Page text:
Abraham Cruzvillegas (México, 1968)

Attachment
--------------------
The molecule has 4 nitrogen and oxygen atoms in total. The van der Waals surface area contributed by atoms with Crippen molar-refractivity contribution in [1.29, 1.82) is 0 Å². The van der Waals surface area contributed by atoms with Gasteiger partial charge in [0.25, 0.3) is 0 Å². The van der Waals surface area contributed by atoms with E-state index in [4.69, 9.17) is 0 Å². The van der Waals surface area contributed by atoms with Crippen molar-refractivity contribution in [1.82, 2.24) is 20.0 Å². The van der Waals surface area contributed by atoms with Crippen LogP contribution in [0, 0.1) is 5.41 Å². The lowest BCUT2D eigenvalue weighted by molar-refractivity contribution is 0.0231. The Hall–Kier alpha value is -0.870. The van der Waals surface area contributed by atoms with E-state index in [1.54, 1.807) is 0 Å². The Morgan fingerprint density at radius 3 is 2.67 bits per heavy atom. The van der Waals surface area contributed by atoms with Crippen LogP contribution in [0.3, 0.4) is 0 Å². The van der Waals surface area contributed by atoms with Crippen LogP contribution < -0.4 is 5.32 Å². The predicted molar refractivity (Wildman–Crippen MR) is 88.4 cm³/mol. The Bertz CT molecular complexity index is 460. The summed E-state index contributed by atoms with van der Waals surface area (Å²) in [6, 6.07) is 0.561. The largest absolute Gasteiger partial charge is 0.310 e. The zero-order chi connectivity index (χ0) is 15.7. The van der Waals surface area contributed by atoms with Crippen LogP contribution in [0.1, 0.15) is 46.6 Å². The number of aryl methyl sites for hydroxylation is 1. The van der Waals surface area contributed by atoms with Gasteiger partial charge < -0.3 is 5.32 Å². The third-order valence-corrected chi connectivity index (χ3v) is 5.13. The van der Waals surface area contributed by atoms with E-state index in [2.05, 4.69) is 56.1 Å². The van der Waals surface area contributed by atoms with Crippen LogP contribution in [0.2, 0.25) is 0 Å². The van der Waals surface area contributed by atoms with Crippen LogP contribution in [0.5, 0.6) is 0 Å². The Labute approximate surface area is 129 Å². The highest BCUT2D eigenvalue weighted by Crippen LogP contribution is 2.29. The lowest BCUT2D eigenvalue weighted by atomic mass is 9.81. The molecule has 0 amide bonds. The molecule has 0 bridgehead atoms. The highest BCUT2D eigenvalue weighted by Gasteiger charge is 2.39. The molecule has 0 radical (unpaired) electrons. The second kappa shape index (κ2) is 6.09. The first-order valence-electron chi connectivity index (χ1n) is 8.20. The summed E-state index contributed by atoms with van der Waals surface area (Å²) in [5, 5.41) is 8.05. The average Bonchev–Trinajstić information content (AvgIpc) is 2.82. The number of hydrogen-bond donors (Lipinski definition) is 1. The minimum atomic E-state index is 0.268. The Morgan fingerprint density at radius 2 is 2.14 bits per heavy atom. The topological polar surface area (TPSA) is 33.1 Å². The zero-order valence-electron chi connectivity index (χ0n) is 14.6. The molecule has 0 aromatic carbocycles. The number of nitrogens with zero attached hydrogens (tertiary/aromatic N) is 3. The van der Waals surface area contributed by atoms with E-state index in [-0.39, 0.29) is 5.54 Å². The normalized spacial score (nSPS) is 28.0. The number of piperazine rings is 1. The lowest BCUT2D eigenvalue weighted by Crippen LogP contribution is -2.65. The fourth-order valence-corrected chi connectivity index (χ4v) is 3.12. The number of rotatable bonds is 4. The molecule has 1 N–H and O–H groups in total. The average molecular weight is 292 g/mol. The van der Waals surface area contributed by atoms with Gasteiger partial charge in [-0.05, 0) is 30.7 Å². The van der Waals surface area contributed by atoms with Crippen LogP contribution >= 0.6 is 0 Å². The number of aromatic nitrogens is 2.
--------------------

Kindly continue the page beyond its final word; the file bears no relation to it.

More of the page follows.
Rather than being defined by a particular medium, Cruzvillegas’ work can be understood best through his process, which is deeply influenced by his surroundings. Often, this involves a very personal form of research in which the artist explores his own relationship to objects, their making, as well as the social context from which they emerged. The majority of his work from recent years is linked by the precepts of Autoconstrucción, a concept Cruzvillegas has developed in relationship to his practice. He uses the term to describe an improvised method of building, but it’s also an ideological premise – one that presents change as a permanent state, arising from the chaotic and fragmentary nature of life: “something definitively unfinished, something that is building itself forever: fragmentary, contradictory, weak, unstable, dark, transparent, warm, stupid, delirious, chaotic, crippled. It’s movement and life, it’s love, it’s sex, it’s me.” His most important exhibitions include: MALI in situ: Abraham Cruzvillegas, Museo de arte de Lima, Lima, Peru (2015); Autoconstrucción, Museo Jumex and Museo Amparo, Puebla, Mexico and Mexico City (2014); Abraham Cruzvillegas: The Autoconstrucción Suites, Haus der Kunst, Münich, Germany (2014) and Walker Art Center, Minneapolis, United States (2013); Self Builder’s Groove, Deutscher Akademischer Austausch Diens, Berlin, Germany (2011); Autoconstrucción, the Film, The New Museum, New York, United States (2011); The Magnificent Seven: Abraham Cruzvillegas, CCA Wattis Institute for Contemporary Arts, San Francisco, United States (2009); Autoconstrucción: The Soundtrack, Center for Contemporary Arts, Glasgow, United Kingdom (2008), among others. Additionally, his work has been included in group exhibitions at various institutions, including: The Museo de Arte de Zapopan, Guadalajara, Mexico (2014); Modern Art Museum of Fort Worth, Texas, United States (2013); The Museo Universitario de Arte Contemporáneo MUAC, Mexico City, Mexico (2011); Tate Modern, London, United Kingdom (2011); Museo de Arte Contemporáneo de Oaxaca MACO, Mexico (2009); The New Museum, New York, United States (2007), among many others.